Louise” is the bookstore owner and also an author, perhaps “the author” of the novel. It seems very meta. Is the book meant to be somewhat autobiographical?The word “urgent” is a favorite of book blurbers and reviewers. The Sentence has me rethinking its value. Along with Our Country Friends by Gary Shteyngart and Beautiful World, Where Are You by Sally Rooney, Erdrich’s new novel marks one of the first major works of contemporary fiction to use the pandemic and its satellite catastrophes as a setting. Shteyngart, like Boccaccio before him, uses pestilence as story frame straight away, whereas Erdrich lets us watch as it infects every cell of her pre-established narrative, with mixed results. Her book proposes that it’s time to consider how the events of the past year and a half will haunt us, but this crisis is not yet a ghost. It’s not even on its last legs. The Sentencebegins on All Souls’ Day 2019 and ends on All Souls’ Day 2020. Its mystery and proliferating ghost stories during this one year propel a narrative as rich, emotional, and profound as anything Louise Erdrich has written. 10 The Sentence Book Club Questions She is also the owner of Birchbark Books, a small independent bookstore in Minneapolis that focuses on Native American literature and the Native community in the Twin Cities. [8] Personal life [ edit ]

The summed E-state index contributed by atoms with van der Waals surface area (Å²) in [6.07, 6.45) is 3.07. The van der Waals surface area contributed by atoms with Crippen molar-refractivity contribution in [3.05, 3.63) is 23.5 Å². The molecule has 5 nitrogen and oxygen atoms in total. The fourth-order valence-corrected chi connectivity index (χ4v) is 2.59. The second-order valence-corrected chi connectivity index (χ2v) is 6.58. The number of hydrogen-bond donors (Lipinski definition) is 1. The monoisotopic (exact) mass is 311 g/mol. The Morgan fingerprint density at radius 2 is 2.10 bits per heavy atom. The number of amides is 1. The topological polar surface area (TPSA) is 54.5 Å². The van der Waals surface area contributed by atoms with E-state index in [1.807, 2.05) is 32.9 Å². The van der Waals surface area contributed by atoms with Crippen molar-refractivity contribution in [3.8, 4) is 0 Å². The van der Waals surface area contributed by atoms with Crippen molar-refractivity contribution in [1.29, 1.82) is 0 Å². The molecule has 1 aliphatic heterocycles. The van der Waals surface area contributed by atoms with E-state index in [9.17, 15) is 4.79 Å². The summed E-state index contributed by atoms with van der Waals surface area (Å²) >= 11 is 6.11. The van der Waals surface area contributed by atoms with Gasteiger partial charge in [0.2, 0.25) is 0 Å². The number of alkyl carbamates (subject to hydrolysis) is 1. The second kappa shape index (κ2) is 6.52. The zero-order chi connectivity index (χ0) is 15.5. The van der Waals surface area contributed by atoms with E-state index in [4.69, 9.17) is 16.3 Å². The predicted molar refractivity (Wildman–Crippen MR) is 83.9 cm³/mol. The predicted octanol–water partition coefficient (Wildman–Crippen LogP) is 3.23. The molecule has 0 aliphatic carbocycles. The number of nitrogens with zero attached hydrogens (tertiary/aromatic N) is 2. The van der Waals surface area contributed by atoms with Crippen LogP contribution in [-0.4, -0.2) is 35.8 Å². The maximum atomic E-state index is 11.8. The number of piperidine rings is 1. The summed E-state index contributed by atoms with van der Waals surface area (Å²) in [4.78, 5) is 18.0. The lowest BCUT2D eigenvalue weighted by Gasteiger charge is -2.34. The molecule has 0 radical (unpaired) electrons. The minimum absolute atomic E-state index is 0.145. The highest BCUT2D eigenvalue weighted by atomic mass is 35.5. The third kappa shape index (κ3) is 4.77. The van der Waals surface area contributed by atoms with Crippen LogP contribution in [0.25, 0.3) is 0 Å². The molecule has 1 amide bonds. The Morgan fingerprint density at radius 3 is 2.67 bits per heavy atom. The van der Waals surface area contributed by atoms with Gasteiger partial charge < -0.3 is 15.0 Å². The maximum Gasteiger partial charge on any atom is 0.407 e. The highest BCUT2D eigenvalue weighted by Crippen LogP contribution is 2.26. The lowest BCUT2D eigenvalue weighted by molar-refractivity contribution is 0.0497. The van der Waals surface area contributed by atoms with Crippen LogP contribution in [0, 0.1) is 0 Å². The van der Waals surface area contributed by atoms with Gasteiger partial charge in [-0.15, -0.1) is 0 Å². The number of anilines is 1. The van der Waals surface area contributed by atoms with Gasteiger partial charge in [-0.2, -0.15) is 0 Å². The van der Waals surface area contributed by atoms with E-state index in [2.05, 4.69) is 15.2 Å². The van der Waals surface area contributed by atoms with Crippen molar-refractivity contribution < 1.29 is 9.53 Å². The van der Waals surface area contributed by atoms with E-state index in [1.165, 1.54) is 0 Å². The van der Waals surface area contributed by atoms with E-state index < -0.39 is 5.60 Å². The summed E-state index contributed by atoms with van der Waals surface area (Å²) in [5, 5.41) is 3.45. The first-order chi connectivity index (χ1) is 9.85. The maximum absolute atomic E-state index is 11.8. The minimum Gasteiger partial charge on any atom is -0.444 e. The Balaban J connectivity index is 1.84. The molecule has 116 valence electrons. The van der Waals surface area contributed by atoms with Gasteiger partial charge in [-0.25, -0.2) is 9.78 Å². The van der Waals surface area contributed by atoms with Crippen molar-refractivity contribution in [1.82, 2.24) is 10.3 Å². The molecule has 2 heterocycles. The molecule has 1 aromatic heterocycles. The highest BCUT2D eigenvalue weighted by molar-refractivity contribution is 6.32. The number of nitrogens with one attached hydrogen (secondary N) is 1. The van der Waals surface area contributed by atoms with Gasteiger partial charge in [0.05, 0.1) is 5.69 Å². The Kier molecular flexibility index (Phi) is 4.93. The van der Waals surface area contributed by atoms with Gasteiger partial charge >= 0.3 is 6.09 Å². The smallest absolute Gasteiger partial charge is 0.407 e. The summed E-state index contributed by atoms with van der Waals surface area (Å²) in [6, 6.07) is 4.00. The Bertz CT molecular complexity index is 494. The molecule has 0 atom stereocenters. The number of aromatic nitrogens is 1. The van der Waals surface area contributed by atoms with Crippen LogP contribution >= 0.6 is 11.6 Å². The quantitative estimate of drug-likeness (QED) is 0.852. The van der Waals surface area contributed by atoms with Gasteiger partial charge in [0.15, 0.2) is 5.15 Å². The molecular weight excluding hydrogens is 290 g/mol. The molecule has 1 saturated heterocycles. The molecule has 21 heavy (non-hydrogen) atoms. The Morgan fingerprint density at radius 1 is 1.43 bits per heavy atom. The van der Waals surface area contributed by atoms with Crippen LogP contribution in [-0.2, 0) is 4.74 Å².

LE: I briefly worked with prisoners in North Dakota’s state penitentiary, and then with the Women’s Prison Book Project here in Minnesota. So I knew that reading was one of the few activities afforded inmates, and sometimes the only way to escape the four walls or to connect with what’s going on outside. The Antelope Wife (1998), Erdrich's first novel after her divorce from Dorris, was the first of her novels to be set outside the continuity of the previous books. [2] Erdrich heavily revised the book in 2009 and published the revision as The Antelope Woman in 2016. [34] Dartmouth 2009 Honorary Degree Recipient Louise Erdrich '76 (Doctor of Letters)". Dartmouth.edu. June 7, 2010. Archived from the original on August 19, 2014 . Retrieved October 23, 2013. She was married to author Michael Dorris and the two collaborated on a number of works. The couple separated in 1995.The book felt very jumbled as well that didn’t help. Lots of drawn-out conversations that didn’t seem to move the plot forward and then suddenly a major event would be introduced and skimmed over in a sentence which led to me saying ‘wait, what?’ and having to re-read. After reading a spoiler for the end of the book, I don’t think I particularly missed much - the reader asking a question about it also seemed to have missed an important plot point which meant the conclusion made little sense so I think I may have made the right decision in putting it down. Knoeller, Christian (2012). "Landscape and Language in Erdrich's "Books and Islands in Ojibwe Country" ". Interdisciplinary Studies in Literature and Environment. 19 (4): 645–660. doi: 10.1093/isle/iss111. ISSN 1076-0962. JSTOR 44087160. a b Halliday, Lisa (Winter 2010). "Louise Erdrich, The Art of Fiction". The Paris Review. Winter 2010 (208).